Did you Make the Move?
Eight weeks ago, the Lean Plate Club challenged members -- particularly sedentary ones who have long avoided ambitious exercise programs -- to begin taking a single two-minute walk daily to boost physical activity with so-called lifestyle exercise. (And by the way, the beauty of this challenge is that it's never to late to start, so read on.) Over the weeks, those two-minute walks were gradually increased to eight per day for a total of 16 minutes of low-intensity exercise.
Yeah, yeah, 16 minutes, big deal, we can hear you saying. What's that going to do?
Studies suggest that short bouts of exercise deliver big health benefits. In fact, recent research finds that three 10-minute walks daily are equal in benefits to 30 minutes of sustained walking. There's enough evidence to suggest that these brief bouts of exercise may be just the thing to help counteract the trend to "engineer physical activity out of daily life," according to Steven Blair, CEO of the Cooper Institute in Dallas and co-author of "Active Living Every Day" (Human Kinetics; $21.95).
Even if you work out at the gym daily or jog or bike religiously, odds are that there are still 23 or so hours a day when you're pretty sedentary. The goal of the Make the Move Challenge is to increase daily lifestyle exercises -- from taking the stairs to walking to errands. It's also one way to prepare to tackle some slightly more ambitious activity regimen now that spring is here. It will also burn a few more calories -- as well as clear your head and relieve stress -- during the day even if you're already doing regular workouts.
Whether you took the challenge or not, here some tips to keep in mind as you continue to look for more ways to boost daily physical activity. (Find out more about Make the Move at www.washingtonpost.com/; click on "Health," then on "Lean Plate Club.")
Identify real -- vs. perceived -- barriers to physical activity. Everybody gets the same 168 hours a week. So how come a small percentage finds time to be active while 75 percent of Americans don't? Studies suggest that people who succeed at staying active set "smart" goals, according to Deborah Young, professor of kinesiology at the University of Maryland, College Park. That means they established specific, measurable actions that are realistic and time-oriented. (E.g.: Today I will take a two-minute stroll around my office every hour.)
If you walk, set a reasonable pace. Yes, you can burn a few more calories walking fast, but that doesn't necessarily result in long-term success. A recent study by University of Florida researchers found that moderate-intensity -- not brisk -- walking paid off with the greatest adherence at the six-month mark in a group of 379 sedentary, middle-aged, overweight men and women. In fact, those randomly assigned to brisk walking were least likely to adhere to physical activity, which translated to less total exercise.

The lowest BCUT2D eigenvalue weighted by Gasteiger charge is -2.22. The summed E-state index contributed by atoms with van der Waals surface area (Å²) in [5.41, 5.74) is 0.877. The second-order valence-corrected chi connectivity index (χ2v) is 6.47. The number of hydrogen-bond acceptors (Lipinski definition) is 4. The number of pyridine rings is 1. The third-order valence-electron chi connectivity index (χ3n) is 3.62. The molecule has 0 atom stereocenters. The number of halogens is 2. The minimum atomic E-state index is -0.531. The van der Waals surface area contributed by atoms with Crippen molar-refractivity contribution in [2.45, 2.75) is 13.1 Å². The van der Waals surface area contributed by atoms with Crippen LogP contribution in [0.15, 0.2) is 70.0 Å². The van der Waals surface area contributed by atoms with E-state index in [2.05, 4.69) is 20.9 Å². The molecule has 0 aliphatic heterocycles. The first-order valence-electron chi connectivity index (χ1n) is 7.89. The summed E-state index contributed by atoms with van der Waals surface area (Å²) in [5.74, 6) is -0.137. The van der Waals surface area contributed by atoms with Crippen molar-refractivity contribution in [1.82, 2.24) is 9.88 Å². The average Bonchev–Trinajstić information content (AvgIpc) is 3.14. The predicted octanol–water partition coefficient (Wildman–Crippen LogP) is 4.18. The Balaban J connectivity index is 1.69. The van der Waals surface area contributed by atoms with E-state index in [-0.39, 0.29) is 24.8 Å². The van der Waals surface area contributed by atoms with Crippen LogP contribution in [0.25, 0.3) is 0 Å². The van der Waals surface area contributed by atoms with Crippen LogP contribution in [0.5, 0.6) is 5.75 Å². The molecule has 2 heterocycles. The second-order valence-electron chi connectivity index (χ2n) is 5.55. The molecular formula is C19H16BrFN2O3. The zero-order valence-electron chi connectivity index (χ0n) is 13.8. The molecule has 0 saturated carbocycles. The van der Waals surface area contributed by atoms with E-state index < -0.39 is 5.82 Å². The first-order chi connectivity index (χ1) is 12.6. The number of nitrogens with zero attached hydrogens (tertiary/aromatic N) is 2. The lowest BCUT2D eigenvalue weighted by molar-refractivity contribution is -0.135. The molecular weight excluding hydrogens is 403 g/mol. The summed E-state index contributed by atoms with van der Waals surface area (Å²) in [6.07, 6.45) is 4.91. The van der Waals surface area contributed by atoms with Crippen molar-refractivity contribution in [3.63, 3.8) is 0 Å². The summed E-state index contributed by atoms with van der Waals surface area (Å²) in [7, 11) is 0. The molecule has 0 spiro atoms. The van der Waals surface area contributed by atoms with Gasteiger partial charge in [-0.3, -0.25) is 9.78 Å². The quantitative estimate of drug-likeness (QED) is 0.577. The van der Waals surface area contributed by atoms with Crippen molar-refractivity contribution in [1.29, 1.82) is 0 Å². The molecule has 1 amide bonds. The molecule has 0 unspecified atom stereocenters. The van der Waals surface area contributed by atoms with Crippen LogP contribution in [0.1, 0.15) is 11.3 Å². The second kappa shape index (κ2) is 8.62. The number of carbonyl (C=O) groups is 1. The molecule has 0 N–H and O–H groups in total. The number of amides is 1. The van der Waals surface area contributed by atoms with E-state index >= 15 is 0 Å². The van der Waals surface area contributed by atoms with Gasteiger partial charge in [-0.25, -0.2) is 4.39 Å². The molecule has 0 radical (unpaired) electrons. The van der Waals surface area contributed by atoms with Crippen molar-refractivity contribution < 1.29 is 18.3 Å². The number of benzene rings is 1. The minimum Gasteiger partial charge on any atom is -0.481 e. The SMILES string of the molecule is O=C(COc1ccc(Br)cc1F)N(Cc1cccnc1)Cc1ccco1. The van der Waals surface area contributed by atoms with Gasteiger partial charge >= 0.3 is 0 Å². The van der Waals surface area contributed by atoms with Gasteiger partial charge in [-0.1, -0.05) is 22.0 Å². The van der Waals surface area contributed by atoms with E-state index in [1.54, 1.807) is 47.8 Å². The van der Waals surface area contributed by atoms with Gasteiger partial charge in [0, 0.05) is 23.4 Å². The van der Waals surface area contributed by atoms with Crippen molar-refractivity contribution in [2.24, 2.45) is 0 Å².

But do it regularly. The University of Florida study randomly assigned participants to walk a total of 30 minutes a day for either three to four days per week or for five to seven days per week. The higher-frequency group not only got more total exercise, but also adhered to activity over six months better than the group that walked just three to four times per week.
Find a physical activity you enjoy. Doing so boosts your chance of being and staying active. In March, researchers reported in Health Psychology on a survey of 1,332 Australian adults that examined barriers against, enjoyment of and preferences for exercise. People who said they liked walking were three times more likely to walk for more than 21/2 hours per week than those who didn't. Participants who enjoyed structured physical activity -- taking an exercise class, for example -- were twice as likely to get adequate amounts of weekly exercise, the study found. No matter what the type of exercise, the researchers reported that "enjoyment of physical activity was a significant predictor of participation."
-- Sally Squires
Share Your Tips or ask questions about healthy nutrition and activity when Sally Squires hosts the Lean Plate Club online chat, from 1 to 2 p.m. today, on www.washingtonpost.com. New To The Club? The Lean Plate Club is devoted to healthy eating and boosting activity. To learn more or to subscribe to our free e-newsletter, visit www.washingtonpost.com/leanplateclub.